Wednesday, December 8, 2010

Maureen Dowd vs. Sarah Palin : who's more anti-hunting ?

In today's New York Times, liberal columinst Maureen Dowd belittled hunting as an unfair activity to animals as part of a critique of Obama's agreement with the GOP. The agreement extended for two years a Bush tax-cut for the rich in exchange for extended unemployment benefits. Likening Obama to a helpless caribou being shot by Sarah Palin as part of her outdoor show, Dowd laid bare her contempt for hunting.

It was a particularly gross piece of cultural warfare coming from a member of the anti-hunting left, with its caricature of hunters and gun owners as a nutty right-wing monolith. One of the few things that Palin has ever said that I liked was "hunting is a great way to get organic, free-range meat". This was dismissed by Dowd.

While I'll probably never see Palin's show, I couldn't help but think of the irony of her loving caribou hunting in the Alaska wilderness, something a lot of us hunters in lower forty-eight can only dream of, and her anti-wilderness and anti-conservation policies. Palin is a strong supporter of drilling in ANWR, which would lead to a decline in caribou populations by breaking their migration corridor, leading to fewer hunting opportunities.

The entire article got me thinking, whose more anti-hunting ? Dowd, who would protect the environment but greatly restrict or ban hunting, or Palin, whose personal love for hunting has no impact on her broader politics, whose environmental policies would destroy ever increasing areas of wild places to hunt and fish ?


  1. We have a similar cognitive dissonance in Canada as well under the Government of Canada where the pro-hunting attitudes are clashing with the anti-environmental clauses. Tar sands and sales of crown land (public land) to oil companies and forestry company is something our neoliberal governments have been participating in.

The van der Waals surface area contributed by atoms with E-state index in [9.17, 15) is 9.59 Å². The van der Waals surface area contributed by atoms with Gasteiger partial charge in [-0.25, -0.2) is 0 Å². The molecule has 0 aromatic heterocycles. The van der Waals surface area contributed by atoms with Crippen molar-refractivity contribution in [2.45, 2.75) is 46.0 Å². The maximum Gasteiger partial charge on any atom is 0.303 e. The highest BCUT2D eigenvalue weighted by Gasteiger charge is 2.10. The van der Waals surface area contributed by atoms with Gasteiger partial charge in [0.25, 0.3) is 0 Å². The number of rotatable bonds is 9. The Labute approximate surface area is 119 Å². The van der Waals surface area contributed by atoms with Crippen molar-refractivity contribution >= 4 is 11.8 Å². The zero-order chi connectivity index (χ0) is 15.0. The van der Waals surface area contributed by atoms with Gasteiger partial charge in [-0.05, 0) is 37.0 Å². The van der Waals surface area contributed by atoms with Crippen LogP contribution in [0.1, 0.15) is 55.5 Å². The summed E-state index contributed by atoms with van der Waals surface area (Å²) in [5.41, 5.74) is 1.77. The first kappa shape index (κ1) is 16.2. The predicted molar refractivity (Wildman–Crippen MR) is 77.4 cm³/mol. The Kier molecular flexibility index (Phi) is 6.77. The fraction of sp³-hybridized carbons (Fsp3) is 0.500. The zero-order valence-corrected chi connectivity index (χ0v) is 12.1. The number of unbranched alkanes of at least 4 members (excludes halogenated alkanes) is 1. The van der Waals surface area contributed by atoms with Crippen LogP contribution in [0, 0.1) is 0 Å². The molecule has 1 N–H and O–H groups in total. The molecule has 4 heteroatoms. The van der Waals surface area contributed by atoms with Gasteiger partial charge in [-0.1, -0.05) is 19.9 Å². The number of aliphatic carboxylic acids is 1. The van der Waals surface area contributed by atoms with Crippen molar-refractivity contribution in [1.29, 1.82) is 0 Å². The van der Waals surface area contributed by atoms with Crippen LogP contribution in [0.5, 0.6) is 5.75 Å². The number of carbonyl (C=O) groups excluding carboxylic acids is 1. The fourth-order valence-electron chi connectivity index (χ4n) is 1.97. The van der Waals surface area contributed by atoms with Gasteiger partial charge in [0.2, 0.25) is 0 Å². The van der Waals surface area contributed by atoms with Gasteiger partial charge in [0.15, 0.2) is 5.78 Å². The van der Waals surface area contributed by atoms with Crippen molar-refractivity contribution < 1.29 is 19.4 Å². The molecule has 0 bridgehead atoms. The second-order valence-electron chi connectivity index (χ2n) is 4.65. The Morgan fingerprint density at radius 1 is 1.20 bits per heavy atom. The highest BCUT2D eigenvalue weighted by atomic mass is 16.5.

I suspect much of the contradiction is because those who still live in the rural countryside, the bastion of hunters, are the ones who are dependent on the extraction of natural resources. To not support promise of prosperity means moving to city. To move to the city means giving up the rural lifestyle.

  2. Dave, I agree with your point, but one encouraging trend is we are gaining traction in some of these conservation fights with the argument that extraction, or at least the most destructive kinds, such as sulfide mining, also hurt rural economies that are partially based on hunting and fishing. I have to say as a union steward, tourism jobs I'm sure are lower-paying and have less benefits than the extraction jobs, which will most likely be union, with good pay and benefits. However, extraction jobs don't last, and some of the processes have become so mechanized that they require very few workers.

    1. Yes, there is a huge debate about the pipeline which goes to Kitimat, British Columbia. Those who lost their jobs and don't want to move to the city are championing it as good employment for themselves. However, the leftists who live in the cities point out that most of construction jobs sourced out will go to the people who live outside the province for a few months. The companies will fly in these outsourced workers and not hire the locals. After construction, the rest of the process will be automated by a few dozen people who are manning the station.

      It seems like people are more worried about when their next jobs will be without thinking about the consequences, oppose to the long-term job security which is vital for the stability of the rural areas.